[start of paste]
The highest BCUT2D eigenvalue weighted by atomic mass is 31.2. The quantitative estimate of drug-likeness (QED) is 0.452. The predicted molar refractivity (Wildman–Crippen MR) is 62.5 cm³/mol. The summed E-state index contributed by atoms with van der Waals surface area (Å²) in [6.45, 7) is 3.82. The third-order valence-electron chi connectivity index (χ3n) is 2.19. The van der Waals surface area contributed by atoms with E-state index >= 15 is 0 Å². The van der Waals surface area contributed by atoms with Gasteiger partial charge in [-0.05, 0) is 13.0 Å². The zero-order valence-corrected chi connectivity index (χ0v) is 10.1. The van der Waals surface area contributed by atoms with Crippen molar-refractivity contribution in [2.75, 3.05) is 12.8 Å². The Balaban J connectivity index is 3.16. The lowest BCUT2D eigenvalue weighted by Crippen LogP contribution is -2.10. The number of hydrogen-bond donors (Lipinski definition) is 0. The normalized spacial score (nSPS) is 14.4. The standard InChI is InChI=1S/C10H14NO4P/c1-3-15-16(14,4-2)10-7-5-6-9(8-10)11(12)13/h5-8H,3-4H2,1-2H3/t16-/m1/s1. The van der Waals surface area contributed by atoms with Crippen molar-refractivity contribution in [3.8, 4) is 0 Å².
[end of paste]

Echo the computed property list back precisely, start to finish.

The highest BCUT2D eigenvalue weighted by atomic mass is 31.2. The quantitative estimate of drug-likeness (QED) is 0.452. The predicted molar refractivity (Wildman–Crippen MR) is 62.5 cm³/mol. The summed E-state index contributed by atoms with van der Waals surface area (Å²) in [6.45, 7) is 3.82. The third-order valence-electron chi connectivity index (χ3n) is 2.19. The van der Waals surface area contributed by atoms with E-state index >= 15 is 0 Å². The van der Waals surface area contributed by atoms with Gasteiger partial charge in [-0.05, 0) is 13.0 Å². The zero-order valence-corrected chi connectivity index (χ0v) is 10.1. The van der Waals surface area contributed by atoms with Crippen molar-refractivity contribution in [2.75, 3.05) is 12.8 Å². The Balaban J connectivity index is 3.16. The lowest BCUT2D eigenvalue weighted by Crippen LogP contribution is -2.10. The number of hydrogen-bond donors (Lipinski definition) is 0. The normalized spacial score (nSPS) is 14.4. The standard InChI is InChI=1S/C10H14NO4P/c1-3-15-16(14,4-2)10-7-5-6-9(8-10)11(12)13/h5-8H,3-4H2,1-2H3/t16-/m1/s1. The van der Waals surface area contributed by atoms with Crippen molar-refractivity contribution in [3.8, 4) is 0 Å².